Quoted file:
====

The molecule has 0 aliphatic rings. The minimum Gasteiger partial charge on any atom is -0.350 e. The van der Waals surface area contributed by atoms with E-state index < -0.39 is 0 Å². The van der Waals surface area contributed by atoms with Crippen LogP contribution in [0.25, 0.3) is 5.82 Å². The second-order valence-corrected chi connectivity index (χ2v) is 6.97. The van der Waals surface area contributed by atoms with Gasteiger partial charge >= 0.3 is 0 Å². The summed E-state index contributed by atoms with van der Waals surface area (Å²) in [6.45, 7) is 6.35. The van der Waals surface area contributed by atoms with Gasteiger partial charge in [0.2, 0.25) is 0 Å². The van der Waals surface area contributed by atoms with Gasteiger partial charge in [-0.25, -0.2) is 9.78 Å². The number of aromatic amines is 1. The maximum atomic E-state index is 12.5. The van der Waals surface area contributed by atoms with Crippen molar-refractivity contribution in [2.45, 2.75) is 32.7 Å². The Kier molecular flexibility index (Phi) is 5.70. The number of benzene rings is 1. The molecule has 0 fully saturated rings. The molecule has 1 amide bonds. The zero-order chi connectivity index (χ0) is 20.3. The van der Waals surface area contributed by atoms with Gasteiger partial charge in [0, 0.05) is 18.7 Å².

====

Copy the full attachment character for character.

The molecule has 0 aliphatic rings. The minimum Gasteiger partial charge on any atom is -0.350 e. The van der Waals surface area contributed by atoms with E-state index < -0.39 is 0 Å². The van der Waals surface area contributed by atoms with Crippen LogP contribution in [0.25, 0.3) is 5.82 Å². The second-order valence-corrected chi connectivity index (χ2v) is 6.97. The van der Waals surface area contributed by atoms with Gasteiger partial charge >= 0.3 is 0 Å². The summed E-state index contributed by atoms with van der Waals surface area (Å²) in [6.45, 7) is 6.35. The van der Waals surface area contributed by atoms with Gasteiger partial charge in [0.2, 0.25) is 0 Å². The van der Waals surface area contributed by atoms with Gasteiger partial charge in [-0.25, -0.2) is 9.78 Å². The number of aromatic amines is 1. The maximum atomic E-state index is 12.5. The van der Waals surface area contributed by atoms with Crippen molar-refractivity contribution in [2.45, 2.75) is 32.7 Å². The Kier molecular flexibility index (Phi) is 5.70. The number of benzene rings is 1. The molecule has 0 fully saturated rings. The molecule has 1 amide bonds. The zero-order chi connectivity index (χ0) is 20.3. The van der Waals surface area contributed by atoms with Gasteiger partial charge in [0, 0.05) is 18.7 Å².